You Can Learn Languages Easier Now Than In School

Two years of high school German is enough to know the basics of how the language works and to think you know a thing or two. But it's also enough to realize how big a task it is to be fluent, and how much you still don't know.

In my experience, it seems most people observe the pace of their learning in school and equate that to their expectations over all. In school I thought, "if it took me two years to learn this much, it's going to take me 4 more years to be fluent!"

Well, that's not true.

I reached a reasonable level of fluency in Russian (a very complex language) in just one year. And in Italian (a much easier language) I flew to fluency easily. Sure, I've had some bumps along the way with Turkish and Greek, but those interruptions were the result of motivation, priorities, interruptions, or (recently) tragedies. My learning has never been hindered by the language, or by how difficult it is to learn.

And now that I have learned how to learn, I know that it's not going to take 4 years to be fluent, because time is relative. When you take the responsibility for learning, rather than leaving it up to the school, you can learn more in one day than you'd get in a week or two of school.

Because of the fact that I've already had some German in school, my task doesn't start from the beginning this year as it normally would — which is probably a good thing, since I'm starting several months late. So here's what I'm already doing:

I've found two blogs that I'm reading to pick up on some of the finer points of particular words and expressions: German is Easy and Marathon Sprachen. (The latter is really good!)

But just learning words and phrases isn't enough. I'm also jumping into the fire feet first and reading Blogging IT, a blog on topics that relate to my career, which is written entirely in German.

Do I already understand everything? No. But I understand a lot, and I can infer a lot... and that means I can learn a lot!

So, are you still letting your school experience set your expectations? Or have you decided to pick up the pace?

Want to see my favorite language resources and courses?
I listed them here.

Author: Yearlyglot
I'll lead you through a 12 month journey from knowing absolutely nothing about a language to having professional fluency.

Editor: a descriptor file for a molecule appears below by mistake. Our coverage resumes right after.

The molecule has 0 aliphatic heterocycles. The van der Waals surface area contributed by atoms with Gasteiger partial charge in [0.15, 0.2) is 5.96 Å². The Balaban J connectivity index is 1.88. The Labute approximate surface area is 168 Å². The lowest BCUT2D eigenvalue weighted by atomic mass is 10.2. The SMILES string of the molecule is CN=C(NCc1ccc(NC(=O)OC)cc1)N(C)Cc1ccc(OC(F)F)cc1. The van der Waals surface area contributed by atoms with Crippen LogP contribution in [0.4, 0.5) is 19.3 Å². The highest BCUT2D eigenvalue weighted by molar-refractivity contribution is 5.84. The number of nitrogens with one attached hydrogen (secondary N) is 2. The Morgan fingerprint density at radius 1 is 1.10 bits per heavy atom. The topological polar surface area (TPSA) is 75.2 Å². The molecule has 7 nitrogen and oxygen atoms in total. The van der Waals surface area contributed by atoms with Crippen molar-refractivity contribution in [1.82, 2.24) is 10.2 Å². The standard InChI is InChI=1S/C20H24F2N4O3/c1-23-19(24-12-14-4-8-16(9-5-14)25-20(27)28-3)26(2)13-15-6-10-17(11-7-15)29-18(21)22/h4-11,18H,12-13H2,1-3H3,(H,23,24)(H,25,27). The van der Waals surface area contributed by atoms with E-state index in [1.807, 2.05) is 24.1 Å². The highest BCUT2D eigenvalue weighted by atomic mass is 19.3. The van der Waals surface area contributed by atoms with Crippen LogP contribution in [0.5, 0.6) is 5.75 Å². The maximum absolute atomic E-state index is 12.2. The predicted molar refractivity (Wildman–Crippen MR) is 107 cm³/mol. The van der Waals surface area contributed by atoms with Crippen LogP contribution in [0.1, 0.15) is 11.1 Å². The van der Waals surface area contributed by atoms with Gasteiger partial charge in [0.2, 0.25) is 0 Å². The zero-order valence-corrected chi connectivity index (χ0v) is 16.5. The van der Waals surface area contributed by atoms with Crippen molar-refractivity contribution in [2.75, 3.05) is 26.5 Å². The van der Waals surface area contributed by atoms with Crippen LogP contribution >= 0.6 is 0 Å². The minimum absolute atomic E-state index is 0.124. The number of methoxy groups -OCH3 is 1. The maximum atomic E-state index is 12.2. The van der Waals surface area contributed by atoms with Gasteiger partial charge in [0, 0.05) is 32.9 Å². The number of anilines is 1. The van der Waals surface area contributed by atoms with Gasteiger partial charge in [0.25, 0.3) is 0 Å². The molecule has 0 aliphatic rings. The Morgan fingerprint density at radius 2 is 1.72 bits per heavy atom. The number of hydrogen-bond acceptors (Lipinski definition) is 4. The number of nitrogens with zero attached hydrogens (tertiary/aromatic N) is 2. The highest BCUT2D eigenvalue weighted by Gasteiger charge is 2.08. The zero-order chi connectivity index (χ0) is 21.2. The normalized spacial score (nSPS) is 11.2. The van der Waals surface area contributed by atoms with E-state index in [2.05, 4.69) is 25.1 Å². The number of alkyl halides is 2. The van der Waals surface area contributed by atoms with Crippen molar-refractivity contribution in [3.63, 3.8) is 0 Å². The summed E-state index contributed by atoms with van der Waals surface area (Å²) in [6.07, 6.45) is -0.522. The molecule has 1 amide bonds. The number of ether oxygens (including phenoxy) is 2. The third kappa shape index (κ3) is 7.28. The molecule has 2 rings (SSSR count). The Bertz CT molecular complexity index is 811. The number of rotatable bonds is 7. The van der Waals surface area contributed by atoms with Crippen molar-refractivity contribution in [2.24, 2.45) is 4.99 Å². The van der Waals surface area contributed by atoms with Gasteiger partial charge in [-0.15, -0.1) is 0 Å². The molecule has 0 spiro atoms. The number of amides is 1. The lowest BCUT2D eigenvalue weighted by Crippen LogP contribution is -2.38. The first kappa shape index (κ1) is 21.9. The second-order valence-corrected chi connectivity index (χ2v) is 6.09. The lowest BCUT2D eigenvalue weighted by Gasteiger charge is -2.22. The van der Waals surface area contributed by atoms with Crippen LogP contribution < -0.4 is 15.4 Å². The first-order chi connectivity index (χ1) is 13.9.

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  • I had really good pronunciation in French before I ever started the class as a Freshman in high school because I got my mom to buy me Pimsleur French Level 1 and I did the entire course on my own several times--I was the only one who could properly pronounce the "r". I quickly stopped pronouncing the "r" correctly and just pronounced it like we do in English because that's what everyone else was doing and the teacher didn't seem to care, she didn't emphasize pronunciation (in fact she didn't emphasize speaking at all, it was all about reading and writing). I dumbed down my French so I wouldn't stick out too much.Cheers,

  • Andrew, I can relate... My dad had spent time studying in France and I was raised hearing the language and understanding proper pronunciation. I get to my first high school French class and my teacher is literally like the Saturday Night Live Alec Baldwin French teacher skit.... Ridiculous! Fast forward through high school and college French classes and I'm now standing in a train station in Paris needing to ask someone where the toilets are and the way to the Metro. I then became a little bitter at my teachers for 'dumbing things down' and having very low expectations for their students but thankful at the same time that I didn't give in to their bullshit.I feel that school environments are out-dated and not conducive to the actual learning process. They are however quite conducive to memorization, which is a shame for the students that have a desire and excitement around actually learning new things. If you're intelligent enough to have a passion for languages, or any subject for that matter, screw school experiences and set your own pace. You'll probably far surpass any teacher you ever had.

  • Andrew, I did exactly the same thing with a "French in 3 months" course I got from the library. I learnt to pronounce really well after lots of repetition. However, others in the class would make fun of me for "putting on a stupid accent" (such is life in school). So in the end, I just talked with a rubbish accent like everyone else, and lost all interest.

  • Yup, exactly what happened except no one openly made fun of me, it didn't even take that to get me to drop it, I just didn't want anyone thinking I was trying to show how much smarter I was than them, I didn't want to stick out :/

  • I hate how, once
    you take a school class, you think that the pace that you must learn at is
    the one set down by the school. You are very right in saying that people need
    to learn at their own pace. Sometimes people learn fast, sometimes slow, but
    language is a constant learning experience, not something that you can put a
    timer on. Great article!Chris

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